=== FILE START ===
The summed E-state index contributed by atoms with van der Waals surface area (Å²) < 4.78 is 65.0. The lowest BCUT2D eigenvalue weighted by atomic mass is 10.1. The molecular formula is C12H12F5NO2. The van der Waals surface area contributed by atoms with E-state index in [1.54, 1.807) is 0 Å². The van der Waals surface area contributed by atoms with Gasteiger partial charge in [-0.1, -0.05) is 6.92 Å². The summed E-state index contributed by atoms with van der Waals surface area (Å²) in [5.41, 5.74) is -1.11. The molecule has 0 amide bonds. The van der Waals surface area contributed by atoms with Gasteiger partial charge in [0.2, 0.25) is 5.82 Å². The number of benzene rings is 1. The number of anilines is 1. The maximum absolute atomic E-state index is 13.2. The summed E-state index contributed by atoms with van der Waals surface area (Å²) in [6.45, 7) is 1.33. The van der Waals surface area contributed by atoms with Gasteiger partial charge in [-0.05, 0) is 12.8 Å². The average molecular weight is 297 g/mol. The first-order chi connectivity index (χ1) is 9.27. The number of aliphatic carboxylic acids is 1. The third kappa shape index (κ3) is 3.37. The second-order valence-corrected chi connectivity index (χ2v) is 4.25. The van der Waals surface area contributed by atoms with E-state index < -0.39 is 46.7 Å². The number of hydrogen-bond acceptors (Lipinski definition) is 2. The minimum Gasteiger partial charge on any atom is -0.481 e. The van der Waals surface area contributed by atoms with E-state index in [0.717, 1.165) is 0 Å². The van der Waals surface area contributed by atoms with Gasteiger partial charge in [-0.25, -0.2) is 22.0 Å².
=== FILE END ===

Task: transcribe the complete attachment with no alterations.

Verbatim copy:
The summed E-state index contributed by atoms with van der Waals surface area (Å²) < 4.78 is 65.0. The lowest BCUT2D eigenvalue weighted by atomic mass is 10.1. The molecular formula is C12H12F5NO2. The van der Waals surface area contributed by atoms with E-state index in [1.54, 1.807) is 0 Å². The van der Waals surface area contributed by atoms with Gasteiger partial charge in [-0.1, -0.05) is 6.92 Å². The summed E-state index contributed by atoms with van der Waals surface area (Å²) in [5.41, 5.74) is -1.11. The molecule has 0 amide bonds. The van der Waals surface area contributed by atoms with Gasteiger partial charge in [0.2, 0.25) is 5.82 Å². The number of benzene rings is 1. The number of anilines is 1. The maximum absolute atomic E-state index is 13.2. The summed E-state index contributed by atoms with van der Waals surface area (Å²) in [6.45, 7) is 1.33. The van der Waals surface area contributed by atoms with Gasteiger partial charge in [-0.05, 0) is 12.8 Å². The average molecular weight is 297 g/mol. The first-order chi connectivity index (χ1) is 9.27. The number of aliphatic carboxylic acids is 1. The third kappa shape index (κ3) is 3.37. The second-order valence-corrected chi connectivity index (χ2v) is 4.25. The van der Waals surface area contributed by atoms with E-state index < -0.39 is 46.7 Å². The number of hydrogen-bond acceptors (Lipinski definition) is 2. The minimum Gasteiger partial charge on any atom is -0.481 e. The van der Waals surface area contributed by atoms with E-state index in [0.717, 1.165) is 0 Å². The van der Waals surface area contributed by atoms with Gasteiger partial charge in [-0.25, -0.2) is 22.0 Å².